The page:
For many years, the Asian live music scene barely registered on the global consciousness, with few festivals happening around the region and even fewer having the calibre to attract overseas fans. But that’s all changed, with a raft of festivals that offer distinctive locations and infusions of local culture.
Case in point: Wonderfruit. Held on a jungle-fringed expanse of land two hours’ drive from Bangkok, the festival has drawn frequent comparisons to the legendary Burning Man festival in Nevada in the US. The four-day festival presents a varied programme of music, arts and offbeat experiences underpinned by an eco-friendly ethos. Although the music programming, which runs 24 hours a day, lies at the heart of the Wonderfruit experience, the organisers also place a significant focus on wellness (from daily yoga and meditation sessions to gong baths); TED-style talks by authors, activists and innovators; hands-on workshops on everything from jewellery-making and woodcarving to horticulture and blacksmithing; and kids’ activities in a dedicated family zone.
‘We’re not the type of festival where people come for the main headliner,’ says Wonderfruit co-founder Pranitan ‘Pete’ Phornprapha. ‘We definitely see ourselves as an international destination festival.’ About half of Wonderfruit’s attendees fly in from outside Thailand, says Phornprapha; the majority are from elsewhere in the region, but a growing contingent from the US and Europe highlights the festival’s – and Asia’s – burgeoning reputation in this sphere.
Apart from Wonderfruit, Big Mountain in Thailand, Urbanscapes and Good Vibes in Malaysia, Quest and Equation in Vietnam, Malasimbo and Wanderland in the Philippines, Organik in Taiwan, and Great Wall Run in China are among the new breed of festivals transforming the perception of live music in Asia and providing alternatives to long-established Japanese events such as Fuji Rock and Summer Sonic.
Although more of a lineup-driven music festival, Hong Kong’s Clockenflap is undoubtedly one of the pioneers of this new wave of Asian festivals. Starting out in 2008 as a low-key, one-day festival with 1,500 attendees, it has grown into a three-day event that attracts about 25,000 people each day and showcases over 100 top local, regional and international acts each year. According to Clockenflap music director Justin Sweeting, creating an event that reflects the personality of Hong Kong has been vital to the festival’s success.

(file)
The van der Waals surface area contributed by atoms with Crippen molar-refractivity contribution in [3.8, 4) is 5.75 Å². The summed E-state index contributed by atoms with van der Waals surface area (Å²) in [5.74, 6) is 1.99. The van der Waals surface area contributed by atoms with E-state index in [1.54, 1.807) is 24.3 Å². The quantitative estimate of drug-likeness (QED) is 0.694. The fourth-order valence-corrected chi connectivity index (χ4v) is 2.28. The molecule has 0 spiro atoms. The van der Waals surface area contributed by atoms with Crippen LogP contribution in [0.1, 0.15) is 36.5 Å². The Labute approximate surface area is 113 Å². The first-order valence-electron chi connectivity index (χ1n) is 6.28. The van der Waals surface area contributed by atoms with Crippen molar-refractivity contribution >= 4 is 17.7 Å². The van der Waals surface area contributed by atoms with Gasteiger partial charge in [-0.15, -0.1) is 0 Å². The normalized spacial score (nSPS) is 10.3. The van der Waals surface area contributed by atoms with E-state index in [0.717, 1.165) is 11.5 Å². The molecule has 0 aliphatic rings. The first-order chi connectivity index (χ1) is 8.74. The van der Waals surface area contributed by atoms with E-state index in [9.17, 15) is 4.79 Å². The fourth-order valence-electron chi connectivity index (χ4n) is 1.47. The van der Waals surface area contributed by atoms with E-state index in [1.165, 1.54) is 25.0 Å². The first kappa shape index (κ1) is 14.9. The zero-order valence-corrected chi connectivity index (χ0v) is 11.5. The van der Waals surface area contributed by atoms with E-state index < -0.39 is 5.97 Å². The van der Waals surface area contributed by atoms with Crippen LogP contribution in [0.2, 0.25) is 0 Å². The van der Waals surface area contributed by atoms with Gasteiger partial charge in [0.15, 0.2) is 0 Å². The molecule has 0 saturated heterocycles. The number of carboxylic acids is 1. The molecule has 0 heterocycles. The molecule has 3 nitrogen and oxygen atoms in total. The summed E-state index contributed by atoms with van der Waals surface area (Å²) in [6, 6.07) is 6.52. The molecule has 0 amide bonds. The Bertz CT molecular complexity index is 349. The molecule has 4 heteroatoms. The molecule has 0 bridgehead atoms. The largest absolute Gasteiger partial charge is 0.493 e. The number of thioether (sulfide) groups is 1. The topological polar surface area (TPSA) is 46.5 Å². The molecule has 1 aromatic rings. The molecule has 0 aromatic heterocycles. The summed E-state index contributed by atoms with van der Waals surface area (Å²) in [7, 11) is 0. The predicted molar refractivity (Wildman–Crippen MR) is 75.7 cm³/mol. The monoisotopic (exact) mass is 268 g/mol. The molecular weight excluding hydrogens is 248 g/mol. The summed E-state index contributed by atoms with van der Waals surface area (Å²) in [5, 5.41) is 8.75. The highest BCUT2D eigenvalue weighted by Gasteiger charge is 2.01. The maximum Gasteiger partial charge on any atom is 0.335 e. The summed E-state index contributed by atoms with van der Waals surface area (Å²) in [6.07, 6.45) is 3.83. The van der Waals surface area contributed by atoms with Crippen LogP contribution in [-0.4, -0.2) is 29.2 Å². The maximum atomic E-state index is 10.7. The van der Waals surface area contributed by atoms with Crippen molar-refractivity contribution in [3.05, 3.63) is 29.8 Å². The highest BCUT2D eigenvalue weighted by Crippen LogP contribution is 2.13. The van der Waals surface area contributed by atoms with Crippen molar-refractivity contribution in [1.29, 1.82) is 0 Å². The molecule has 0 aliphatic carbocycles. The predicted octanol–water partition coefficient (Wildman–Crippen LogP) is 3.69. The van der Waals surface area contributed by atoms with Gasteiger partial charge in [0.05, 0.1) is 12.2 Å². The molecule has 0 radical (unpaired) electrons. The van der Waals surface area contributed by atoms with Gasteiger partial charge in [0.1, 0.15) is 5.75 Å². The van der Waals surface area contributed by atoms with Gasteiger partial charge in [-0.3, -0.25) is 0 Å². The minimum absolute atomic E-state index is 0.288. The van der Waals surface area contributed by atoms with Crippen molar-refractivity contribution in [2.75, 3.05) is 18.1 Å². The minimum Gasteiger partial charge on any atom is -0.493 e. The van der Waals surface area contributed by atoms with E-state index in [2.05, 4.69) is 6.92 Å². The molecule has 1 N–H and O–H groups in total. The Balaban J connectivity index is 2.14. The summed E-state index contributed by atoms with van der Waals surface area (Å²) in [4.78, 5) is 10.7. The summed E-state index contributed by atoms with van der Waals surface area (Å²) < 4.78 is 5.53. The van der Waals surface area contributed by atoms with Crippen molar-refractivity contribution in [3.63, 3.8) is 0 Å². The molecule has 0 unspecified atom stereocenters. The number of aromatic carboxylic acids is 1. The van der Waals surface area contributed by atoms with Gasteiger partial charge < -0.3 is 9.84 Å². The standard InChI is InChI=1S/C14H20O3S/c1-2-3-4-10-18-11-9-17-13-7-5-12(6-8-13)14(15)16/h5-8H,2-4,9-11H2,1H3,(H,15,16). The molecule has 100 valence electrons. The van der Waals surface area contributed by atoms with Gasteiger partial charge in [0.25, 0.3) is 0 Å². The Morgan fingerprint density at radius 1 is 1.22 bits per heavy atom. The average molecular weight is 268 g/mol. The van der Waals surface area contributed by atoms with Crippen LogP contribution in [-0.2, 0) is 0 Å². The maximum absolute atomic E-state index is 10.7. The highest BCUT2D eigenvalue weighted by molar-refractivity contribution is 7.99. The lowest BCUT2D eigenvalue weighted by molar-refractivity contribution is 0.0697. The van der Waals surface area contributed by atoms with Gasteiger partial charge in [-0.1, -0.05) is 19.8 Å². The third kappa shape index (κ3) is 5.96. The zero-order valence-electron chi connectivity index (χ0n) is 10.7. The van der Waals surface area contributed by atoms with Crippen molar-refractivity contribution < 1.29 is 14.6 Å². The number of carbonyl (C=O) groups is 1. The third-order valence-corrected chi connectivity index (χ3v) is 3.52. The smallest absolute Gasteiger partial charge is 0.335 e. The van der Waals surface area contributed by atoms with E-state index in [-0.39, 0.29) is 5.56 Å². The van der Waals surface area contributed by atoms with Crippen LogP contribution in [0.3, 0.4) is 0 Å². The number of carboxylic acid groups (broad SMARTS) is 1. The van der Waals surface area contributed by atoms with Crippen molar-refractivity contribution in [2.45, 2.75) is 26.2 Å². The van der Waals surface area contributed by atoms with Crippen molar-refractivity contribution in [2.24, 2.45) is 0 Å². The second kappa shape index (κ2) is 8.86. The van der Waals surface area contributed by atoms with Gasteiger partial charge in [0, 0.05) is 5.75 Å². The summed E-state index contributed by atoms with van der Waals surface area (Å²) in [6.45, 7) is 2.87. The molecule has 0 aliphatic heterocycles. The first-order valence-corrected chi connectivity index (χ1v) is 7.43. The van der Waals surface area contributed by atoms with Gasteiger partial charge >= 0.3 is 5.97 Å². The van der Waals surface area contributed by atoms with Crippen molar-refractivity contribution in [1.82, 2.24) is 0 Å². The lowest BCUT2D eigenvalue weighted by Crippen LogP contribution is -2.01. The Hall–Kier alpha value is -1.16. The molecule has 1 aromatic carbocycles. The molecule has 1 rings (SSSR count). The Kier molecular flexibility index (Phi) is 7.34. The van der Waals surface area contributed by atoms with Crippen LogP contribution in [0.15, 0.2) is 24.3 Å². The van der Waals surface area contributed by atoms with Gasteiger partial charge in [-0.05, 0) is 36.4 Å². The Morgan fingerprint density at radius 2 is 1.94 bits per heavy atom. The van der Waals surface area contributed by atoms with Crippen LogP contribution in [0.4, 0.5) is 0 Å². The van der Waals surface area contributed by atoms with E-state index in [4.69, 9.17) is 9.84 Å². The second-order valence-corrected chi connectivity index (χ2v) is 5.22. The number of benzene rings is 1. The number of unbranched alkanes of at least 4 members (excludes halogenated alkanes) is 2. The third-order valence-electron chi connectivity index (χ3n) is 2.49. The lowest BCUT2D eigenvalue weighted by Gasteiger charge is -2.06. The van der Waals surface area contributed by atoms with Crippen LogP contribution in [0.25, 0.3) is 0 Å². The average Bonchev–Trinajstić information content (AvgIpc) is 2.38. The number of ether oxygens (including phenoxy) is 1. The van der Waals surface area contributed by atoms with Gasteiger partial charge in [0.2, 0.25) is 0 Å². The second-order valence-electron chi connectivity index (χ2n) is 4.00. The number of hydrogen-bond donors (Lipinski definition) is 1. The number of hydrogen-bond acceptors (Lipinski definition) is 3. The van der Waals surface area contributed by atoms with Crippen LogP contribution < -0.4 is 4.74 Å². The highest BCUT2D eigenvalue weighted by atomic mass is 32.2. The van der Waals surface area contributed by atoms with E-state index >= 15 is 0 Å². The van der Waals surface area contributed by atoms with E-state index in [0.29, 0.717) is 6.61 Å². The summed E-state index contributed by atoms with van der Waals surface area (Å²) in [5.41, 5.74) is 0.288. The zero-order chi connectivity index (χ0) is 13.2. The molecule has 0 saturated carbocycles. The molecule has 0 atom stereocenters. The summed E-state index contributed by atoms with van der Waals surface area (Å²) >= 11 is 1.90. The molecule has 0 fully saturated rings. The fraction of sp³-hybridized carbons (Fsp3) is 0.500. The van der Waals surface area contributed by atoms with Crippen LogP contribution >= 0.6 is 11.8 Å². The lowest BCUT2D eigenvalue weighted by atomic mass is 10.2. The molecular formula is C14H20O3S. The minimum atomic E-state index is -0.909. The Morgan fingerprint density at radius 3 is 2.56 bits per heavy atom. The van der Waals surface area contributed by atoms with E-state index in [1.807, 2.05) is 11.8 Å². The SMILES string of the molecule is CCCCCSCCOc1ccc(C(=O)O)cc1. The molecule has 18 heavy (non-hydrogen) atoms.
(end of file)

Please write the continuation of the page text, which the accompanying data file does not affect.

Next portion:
‘The city plays such a central role in our brand and our character and the elements we like to represent,’ he says. ‘On the programming front, we’ve always looked to mirror the best aspects of the city – I’ve always wanted the lineup to be this kind of multicultural, multi-genre, East-meets-West programme that showcases new trends but also older, established artists who were pioneering in their day and are still doing relevant things.’
Playing to Hong Kong’s strengths has undoubtedly contributed to Clockenflap’s appeal to overseas visitors: the festival takes place at Central Harbourfront, a dramatic location in the heart of the city that’s also a convenient 30-minute journey from the airport. Sweeting says 25 percent of attendees now arrive from outside Hong Kong.
‘Often these audiences are coming from places that have far more of a legacy or appreciation of festivals,’ says Sweeting. ‘So when we announce our lineup, the feedback we get from places like Japan, Singapore, Taiwan and so on is that they really understand the value of our offering.
And then there’s Fuji Rock. Attracting more than 100,000 fans each year and hosting some of the world’s biggest acts on multiple stages set amid scenic Japanese woodland, this is widely hailed as the godfather of modern Asian music festivals. While about 85 percent of attendees come from within Japan, Fuji has forged a cult following among overseas fans, many of whom return year after year to enjoy the festival’s unique setting and distinctly Japanese vibe. Fuji, too, has been moving with the times and adding to its non-music offerings.
‘Music changes all the time and so should the festival experience,’ says Johnnie Moylett, promoter for the festival. ‘Fuji Rock has become more of a lifestyle experience – we try to add new sections every year and expand other areas to entertain the audience with new attractions. We have been conscious recently to make the festival a little more family-oriented.’
For Philippines-based fan Diego Mapa, the growing number of music festivals in Asia presents more opportunities to see quality live music within a few hours’ travel. ‘It’s a good investment for me as a music fanatic,’ he says. ‘I get to see all these acts for a fee that would cost more if I saw them individually.’
Beijing-based Philipp Grefer, who regularly travels to music festivals elsewhere in Asia, agrees, adding: ‘What is exciting is that there are more and more festivals coming up in the region. There is a great energy at the moment.’
As well as being good news for fans, the rise of festivals in Asia is also a boon for the region’s music artists, offering greater opportunities to hone their talents playing to international crowds on bigger stages. ‘Festivals play a really critical role in the development of a scene – they’re a really important piece of the puzzle,’ says Sweeting. ‘So having more festivals around the region that are reliable, that have their own character, their own brand and something that feels authentic to their location – that’s really important.’
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